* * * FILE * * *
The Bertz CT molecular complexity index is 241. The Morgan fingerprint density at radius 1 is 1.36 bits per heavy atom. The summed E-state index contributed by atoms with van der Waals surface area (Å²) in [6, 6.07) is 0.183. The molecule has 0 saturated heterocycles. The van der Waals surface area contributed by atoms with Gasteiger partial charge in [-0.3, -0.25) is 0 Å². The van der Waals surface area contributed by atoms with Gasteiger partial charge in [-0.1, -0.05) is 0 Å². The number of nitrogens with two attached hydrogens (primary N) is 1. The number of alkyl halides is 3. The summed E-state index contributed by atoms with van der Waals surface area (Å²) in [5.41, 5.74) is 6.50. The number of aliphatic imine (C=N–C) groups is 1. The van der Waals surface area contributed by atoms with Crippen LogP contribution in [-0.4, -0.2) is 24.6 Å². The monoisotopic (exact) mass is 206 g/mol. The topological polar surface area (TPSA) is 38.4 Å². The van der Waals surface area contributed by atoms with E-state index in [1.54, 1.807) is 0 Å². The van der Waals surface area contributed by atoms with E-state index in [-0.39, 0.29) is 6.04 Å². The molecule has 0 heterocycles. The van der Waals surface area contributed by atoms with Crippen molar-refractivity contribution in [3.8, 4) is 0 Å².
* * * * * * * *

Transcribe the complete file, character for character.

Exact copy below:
The Bertz CT molecular complexity index is 241. The Morgan fingerprint density at radius 1 is 1.36 bits per heavy atom. The summed E-state index contributed by atoms with van der Waals surface area (Å²) in [6, 6.07) is 0.183. The molecule has 0 saturated heterocycles. The van der Waals surface area contributed by atoms with Gasteiger partial charge in [-0.3, -0.25) is 0 Å². The van der Waals surface area contributed by atoms with Gasteiger partial charge in [-0.1, -0.05) is 0 Å². The number of nitrogens with two attached hydrogens (primary N) is 1. The number of alkyl halides is 3. The summed E-state index contributed by atoms with van der Waals surface area (Å²) in [5.41, 5.74) is 6.50. The number of aliphatic imine (C=N–C) groups is 1. The van der Waals surface area contributed by atoms with Crippen LogP contribution in [-0.4, -0.2) is 24.6 Å². The monoisotopic (exact) mass is 206 g/mol. The topological polar surface area (TPSA) is 38.4 Å². The van der Waals surface area contributed by atoms with E-state index in [1.54, 1.807) is 0 Å². The van der Waals surface area contributed by atoms with E-state index in [-0.39, 0.29) is 6.04 Å². The molecule has 0 heterocycles. The van der Waals surface area contributed by atoms with Crippen molar-refractivity contribution in [3.8, 4) is 0 Å².